Wednesday, January 28, 2009

Essay: Strange Queries

Every Wednesday, I'll have an essay or a feature on any topic that catches my fancy!

I'm an editorial assistant for a publications company at my day job (which, surprisingly enough, isn't really any different from what I was doing in high school as the news editor of the school paper, or right now with some of the websites--including this blog--that I'm working with)andas can be expected, I have my fair share of weird stories. And when I say weird, that's really my euphemism for saying those asking questions should know better.

For example, one of the books we produce is the annual The Philippines Yearbook. Suffice to say, the actual content changes every year that I can't really describe it as a whole other than the fact that it has a revolving theme and concept. Last year for example, we featured the country's prominent and upcoming visual artists, including not only a full-color photograph bleed of the said personality but a short write-up and some sample work. Think of it as your college yearbook except snazzier. The year before, on the other hand, we featured various recognized and unrecognized destination spots in the country and that had a more Lonely Planet feel to it, whether in the writing or in the layout. It definitely had a more informative bent to it.

What's consistent with the book however is that it has ads. Lots of it. In fact, The Philippines Yearbook in certain ways resembles a magazine more than most people's concept of a "book." Now one of the random queries I got--a phone call from a student doing research--is whether we consider ourselves a book because we have ads. Now to me, a book is a flexible medium and the only restrictions you have is the physical form: Cover? Check. Spine? Check. Pages? Check. Anything else is up for grabs.

I mean honestly, your reason that a book isn't a book because it has ads? Have you never picked up a paperback? Lots of books have ads in them. Usually advertising the other books of the publisher. Some even have mail-order forms, subscription forms, surveys, etc. The contents of a book is whatever you make of it. If your condition that a book isn't a book because it has ads, well, what about all those paperback books? Or maybe you want some empirical method, that a book is only a book if the ads make up less than 10% of its contents?

Or let's do the reverse. Is a magazine a magazine if it doesn't have any ads? Of course it's still a magazine. It's the form that dictates it, from the cover to the type of binding used. Reader's Digest for example will never be a book even if you strip away all the ads.

Now part two of this blog entry deals with a recent email. Basically, here's the gist of the email:
"Hello my friend! I'm from -insert country here- and I'm a big fan of fantasy but such titles are rare here. I read your post about receiving PDFs for review and I'm a fan of -insert midlist author here- so I was hoping you could send me PDFs of the author's books to review."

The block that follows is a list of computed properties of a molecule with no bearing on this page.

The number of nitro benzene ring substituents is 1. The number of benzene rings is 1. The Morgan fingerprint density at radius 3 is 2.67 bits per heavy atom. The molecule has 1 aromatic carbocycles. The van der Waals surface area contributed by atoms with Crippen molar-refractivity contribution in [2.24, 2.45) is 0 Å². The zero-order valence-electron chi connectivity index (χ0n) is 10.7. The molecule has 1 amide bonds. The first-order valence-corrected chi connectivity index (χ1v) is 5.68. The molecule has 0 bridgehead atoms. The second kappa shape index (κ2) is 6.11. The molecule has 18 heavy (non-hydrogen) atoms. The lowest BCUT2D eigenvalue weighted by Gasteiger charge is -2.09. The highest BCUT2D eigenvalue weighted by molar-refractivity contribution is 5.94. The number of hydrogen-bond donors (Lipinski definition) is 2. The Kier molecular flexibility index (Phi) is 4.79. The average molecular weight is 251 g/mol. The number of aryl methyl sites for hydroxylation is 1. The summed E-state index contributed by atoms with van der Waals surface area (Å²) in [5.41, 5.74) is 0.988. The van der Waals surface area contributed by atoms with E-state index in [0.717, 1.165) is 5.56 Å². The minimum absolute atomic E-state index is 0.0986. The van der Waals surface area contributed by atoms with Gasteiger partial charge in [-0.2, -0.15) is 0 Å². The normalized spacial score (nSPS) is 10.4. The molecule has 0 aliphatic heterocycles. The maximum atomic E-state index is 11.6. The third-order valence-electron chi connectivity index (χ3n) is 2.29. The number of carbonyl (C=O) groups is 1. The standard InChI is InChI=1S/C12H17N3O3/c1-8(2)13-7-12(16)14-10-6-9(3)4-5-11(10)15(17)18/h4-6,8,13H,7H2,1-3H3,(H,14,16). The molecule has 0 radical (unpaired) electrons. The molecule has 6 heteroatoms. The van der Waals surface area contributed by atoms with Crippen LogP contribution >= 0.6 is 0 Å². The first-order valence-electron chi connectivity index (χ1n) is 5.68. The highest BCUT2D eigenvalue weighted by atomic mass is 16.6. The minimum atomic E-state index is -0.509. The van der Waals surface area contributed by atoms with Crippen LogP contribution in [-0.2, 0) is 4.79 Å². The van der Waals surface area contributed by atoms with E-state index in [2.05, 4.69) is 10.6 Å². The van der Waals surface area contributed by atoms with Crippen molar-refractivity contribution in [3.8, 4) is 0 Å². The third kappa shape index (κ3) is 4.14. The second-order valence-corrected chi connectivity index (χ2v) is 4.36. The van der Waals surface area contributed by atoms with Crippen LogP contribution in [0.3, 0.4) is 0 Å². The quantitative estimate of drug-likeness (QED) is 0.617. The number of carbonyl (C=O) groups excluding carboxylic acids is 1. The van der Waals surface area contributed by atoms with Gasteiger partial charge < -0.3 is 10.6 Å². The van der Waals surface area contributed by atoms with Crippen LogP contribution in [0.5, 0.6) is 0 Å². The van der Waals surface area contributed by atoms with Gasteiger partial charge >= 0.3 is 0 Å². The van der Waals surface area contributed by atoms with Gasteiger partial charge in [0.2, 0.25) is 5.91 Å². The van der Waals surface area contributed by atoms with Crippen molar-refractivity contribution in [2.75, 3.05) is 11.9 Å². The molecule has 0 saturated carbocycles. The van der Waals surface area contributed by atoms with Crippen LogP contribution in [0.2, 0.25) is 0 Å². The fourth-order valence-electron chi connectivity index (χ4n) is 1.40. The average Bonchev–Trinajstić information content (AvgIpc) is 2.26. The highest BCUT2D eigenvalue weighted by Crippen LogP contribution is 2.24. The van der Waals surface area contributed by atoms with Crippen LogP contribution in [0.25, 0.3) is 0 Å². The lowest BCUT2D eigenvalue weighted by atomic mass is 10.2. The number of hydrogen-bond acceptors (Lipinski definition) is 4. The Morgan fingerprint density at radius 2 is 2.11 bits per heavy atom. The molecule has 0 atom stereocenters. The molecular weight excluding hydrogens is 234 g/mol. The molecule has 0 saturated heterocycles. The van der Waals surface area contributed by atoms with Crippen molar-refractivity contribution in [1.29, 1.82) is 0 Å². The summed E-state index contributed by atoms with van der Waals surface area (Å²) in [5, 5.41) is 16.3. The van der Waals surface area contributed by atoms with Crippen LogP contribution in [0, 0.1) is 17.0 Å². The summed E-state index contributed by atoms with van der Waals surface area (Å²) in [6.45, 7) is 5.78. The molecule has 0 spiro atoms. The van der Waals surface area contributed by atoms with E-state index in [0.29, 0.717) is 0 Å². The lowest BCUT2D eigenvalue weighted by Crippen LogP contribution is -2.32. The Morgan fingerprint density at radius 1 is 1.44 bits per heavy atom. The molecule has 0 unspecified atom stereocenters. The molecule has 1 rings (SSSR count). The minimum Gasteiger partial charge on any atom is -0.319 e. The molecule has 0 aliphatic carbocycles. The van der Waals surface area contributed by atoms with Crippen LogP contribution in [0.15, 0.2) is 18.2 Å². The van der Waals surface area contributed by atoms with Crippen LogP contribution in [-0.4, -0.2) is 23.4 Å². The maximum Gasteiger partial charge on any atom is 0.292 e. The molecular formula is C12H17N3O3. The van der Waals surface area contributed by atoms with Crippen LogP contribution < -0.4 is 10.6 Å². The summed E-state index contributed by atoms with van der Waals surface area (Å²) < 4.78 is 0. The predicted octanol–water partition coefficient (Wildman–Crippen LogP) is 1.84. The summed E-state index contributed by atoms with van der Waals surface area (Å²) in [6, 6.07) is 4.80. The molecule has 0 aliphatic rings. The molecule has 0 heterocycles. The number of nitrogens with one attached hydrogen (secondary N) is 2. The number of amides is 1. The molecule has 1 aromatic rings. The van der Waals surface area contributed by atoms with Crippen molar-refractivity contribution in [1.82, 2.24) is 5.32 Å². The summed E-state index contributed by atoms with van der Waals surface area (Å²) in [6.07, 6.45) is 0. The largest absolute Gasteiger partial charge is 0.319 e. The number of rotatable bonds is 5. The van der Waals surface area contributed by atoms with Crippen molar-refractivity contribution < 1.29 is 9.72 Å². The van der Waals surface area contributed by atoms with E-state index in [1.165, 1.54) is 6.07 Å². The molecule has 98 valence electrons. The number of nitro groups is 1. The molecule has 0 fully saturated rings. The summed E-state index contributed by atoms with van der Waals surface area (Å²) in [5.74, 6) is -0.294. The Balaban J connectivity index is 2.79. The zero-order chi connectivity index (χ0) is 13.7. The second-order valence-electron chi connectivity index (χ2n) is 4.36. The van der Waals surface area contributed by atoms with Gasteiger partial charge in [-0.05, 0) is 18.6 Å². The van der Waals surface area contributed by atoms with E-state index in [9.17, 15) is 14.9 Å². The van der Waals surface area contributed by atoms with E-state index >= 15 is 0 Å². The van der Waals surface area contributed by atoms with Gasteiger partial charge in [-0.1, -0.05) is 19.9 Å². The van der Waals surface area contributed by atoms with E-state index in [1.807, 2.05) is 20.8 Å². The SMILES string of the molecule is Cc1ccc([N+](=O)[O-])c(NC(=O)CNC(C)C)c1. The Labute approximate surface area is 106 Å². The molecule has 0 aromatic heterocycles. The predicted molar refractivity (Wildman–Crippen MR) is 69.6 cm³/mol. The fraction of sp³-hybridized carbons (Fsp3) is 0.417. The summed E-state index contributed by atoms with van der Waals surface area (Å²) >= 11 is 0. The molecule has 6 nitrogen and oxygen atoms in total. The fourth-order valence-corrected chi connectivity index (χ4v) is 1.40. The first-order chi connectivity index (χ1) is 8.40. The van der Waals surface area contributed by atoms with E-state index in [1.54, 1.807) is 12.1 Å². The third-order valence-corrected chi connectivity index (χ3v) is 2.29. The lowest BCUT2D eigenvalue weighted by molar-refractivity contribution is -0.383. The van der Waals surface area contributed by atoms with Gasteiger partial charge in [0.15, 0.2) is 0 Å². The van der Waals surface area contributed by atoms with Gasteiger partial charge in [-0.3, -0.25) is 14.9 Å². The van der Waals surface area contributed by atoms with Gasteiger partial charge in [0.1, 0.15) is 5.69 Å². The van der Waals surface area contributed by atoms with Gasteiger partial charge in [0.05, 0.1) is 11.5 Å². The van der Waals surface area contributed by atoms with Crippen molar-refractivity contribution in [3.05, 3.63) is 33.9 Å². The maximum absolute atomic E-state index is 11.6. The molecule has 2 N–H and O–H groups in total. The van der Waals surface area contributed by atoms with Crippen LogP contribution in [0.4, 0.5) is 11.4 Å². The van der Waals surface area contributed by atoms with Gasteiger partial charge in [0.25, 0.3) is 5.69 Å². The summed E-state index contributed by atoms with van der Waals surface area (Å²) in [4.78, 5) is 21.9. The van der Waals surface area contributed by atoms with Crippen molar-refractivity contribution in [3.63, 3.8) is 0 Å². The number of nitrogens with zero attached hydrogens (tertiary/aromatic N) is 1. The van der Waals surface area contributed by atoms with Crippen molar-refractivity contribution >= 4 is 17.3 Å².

Here, verbatim, was my response:
"Hi.

Reviewers themselves aren't supposed to give out copies of other people's work. We don't have that authority and doing so is piracy.

If you want to review them, it's best you contact either

a) the publisher
b) the publicist
c) the author

Thanks and good luck finding copies of -insert author's name- books"
Now allow me to elaborate.

I like PDFs. They make life easier--at least for me (especially considering I'm in Southeast Asia and many of the publishers I like to read are based in the United States or Europe). In fact, it makes life a little bit too easy that spreading books around is as easy as copy and pasting.

Except it's not ethical to do so. Especially not review copies which the publisher has a note effectively saying "do not distribute."

Now if you're an aspiring book reviewer, sure, you can approach other book reviewers for tips or how to go about soliciting books from publishers/publicists/authors. But never ask fellow book reviewers to send you PDF copies of books. Simply put, they don't have the authority to do so. And why would they? They're not getting paid to promote the author. There's an entire department for that from the publisher. And they certainly don't represent the author. Worse, if they actually do so, they're infringing on the rights of the author and the publisher.

You don't approach a magazine or broadsheet and tell them "hey, send me the books you featured in your publication so I can review them on my website." That's honestly a ridiculous proposition. And that's definitely a different statement from "hey, send me books so I can review them for your publication."

Guys and gals, please do your research rather than settling for the first thing that shows up at Google. Again, a good chance to start with are the publishers themselves. Most have websites and they have their contact information listed there. Try to get in touch with their marketing department (usually but not always the publicists). Another approach is to contact the authors themselves. And if you're really having trouble finding their contact numbers, then presumably you can ask fellow book reviewers to help you out in finding them. This isn't rocket science people.

1 comment:

Kyle Penchant said...

You got a point there with regards to pdf's but the thing is that it's sometimes put into consideration with regards to copyright issues. It isn't that appealing especially if the book will be used for essay.